One of the side benefits of a healthy diet high in fiber and omega 3 for acne is that it can prevent acne or lessen its impact, according to the co-author of a new book, The Clear Skin Diet.
“We haven’t reinvented the wheel here,” admits Dr. Alan Logan. “But what we have found through a series of studies is that there is a strong causal connection between certain kinds of foods and acne.
“These studies have shown that certain fats protect against acne while others promote the emergence of acne, not only in teenagers but in adults as well,” said Logan.
Long associated with teenagers, studies have shown acne now affects 50 per cent of women over the age of 26 and that it can be controlled or exacerbated by certain foods and stressers such as anxiety, lack of sleep and depression. But that it is helped by fiber and omega 3 for acne
How Good is Omega 3 and Fiber for Acne Prevention?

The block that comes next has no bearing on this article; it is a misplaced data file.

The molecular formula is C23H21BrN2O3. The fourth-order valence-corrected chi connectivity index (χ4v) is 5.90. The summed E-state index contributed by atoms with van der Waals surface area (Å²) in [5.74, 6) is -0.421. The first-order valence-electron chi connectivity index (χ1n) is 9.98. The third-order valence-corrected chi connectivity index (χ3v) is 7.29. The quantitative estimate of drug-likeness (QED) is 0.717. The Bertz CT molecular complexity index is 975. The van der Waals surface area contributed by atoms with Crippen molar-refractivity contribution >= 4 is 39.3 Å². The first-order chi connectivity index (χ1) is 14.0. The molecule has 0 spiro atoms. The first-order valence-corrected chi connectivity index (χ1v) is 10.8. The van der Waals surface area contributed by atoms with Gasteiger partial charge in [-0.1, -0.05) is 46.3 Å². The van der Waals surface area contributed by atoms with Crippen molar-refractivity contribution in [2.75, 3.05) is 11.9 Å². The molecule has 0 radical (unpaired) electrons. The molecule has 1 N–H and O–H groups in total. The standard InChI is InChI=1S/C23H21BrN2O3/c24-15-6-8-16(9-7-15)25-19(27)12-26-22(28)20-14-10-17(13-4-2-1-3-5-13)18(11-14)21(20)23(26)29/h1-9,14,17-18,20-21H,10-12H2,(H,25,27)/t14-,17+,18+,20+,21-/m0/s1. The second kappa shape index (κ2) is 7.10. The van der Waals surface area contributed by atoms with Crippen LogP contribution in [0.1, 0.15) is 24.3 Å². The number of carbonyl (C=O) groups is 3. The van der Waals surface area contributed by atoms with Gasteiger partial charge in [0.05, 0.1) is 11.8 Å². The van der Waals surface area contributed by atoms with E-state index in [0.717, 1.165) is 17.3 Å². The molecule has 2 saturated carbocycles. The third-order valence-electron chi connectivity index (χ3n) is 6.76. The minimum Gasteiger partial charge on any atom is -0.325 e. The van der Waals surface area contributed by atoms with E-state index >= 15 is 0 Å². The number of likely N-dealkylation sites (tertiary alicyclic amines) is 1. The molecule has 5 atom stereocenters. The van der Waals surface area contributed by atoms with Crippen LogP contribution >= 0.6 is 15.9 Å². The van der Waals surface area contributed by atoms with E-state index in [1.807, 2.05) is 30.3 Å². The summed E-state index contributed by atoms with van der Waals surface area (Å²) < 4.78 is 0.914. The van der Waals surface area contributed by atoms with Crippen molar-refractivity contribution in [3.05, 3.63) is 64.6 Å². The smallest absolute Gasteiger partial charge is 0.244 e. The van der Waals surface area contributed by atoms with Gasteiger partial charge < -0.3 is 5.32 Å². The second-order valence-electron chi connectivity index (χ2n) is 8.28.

Logan said that acne sufferers on a diet with high fiber and omega 3 for acne, vegetables and fruit can expect 22 fewer acne lesions especially when combined with a reduced intake of meats and dairy products.
Logan said the recent studies refute the 30-year-old claims of dermatologists that there is no correlation between diet and acne.
“Clearly, that research was built on a house of cards and while I’m the first to admit there’s much more work to be done in this area, the updated research indicates such connections do exist,” said Logan.
In addition to laying out research results and clinical discussions about the causes and cures for acne, Logan’s book includes 40 or so pages of dietary suggestions and recipes.
Most of the recipes focus on salmon, sardines, mackerel, rice, vegetables, fruit, lentils and black beans and a complete absence of red meats, chicken, cheese and insulin-spiking sweets and carbohydrates. And claim that a diet with fiber and omega 3 for acne helps a lot.
Logan said teenage or young adult acne sufferers report more flare-ups during exam times when stress levels spike and acne-producing hormones are more prevalent.
Logan, co-author of the book with Valori Treloar, is a naturopathic physician and an invited faculty member in Harvard University’s School of Continuing Medical Education.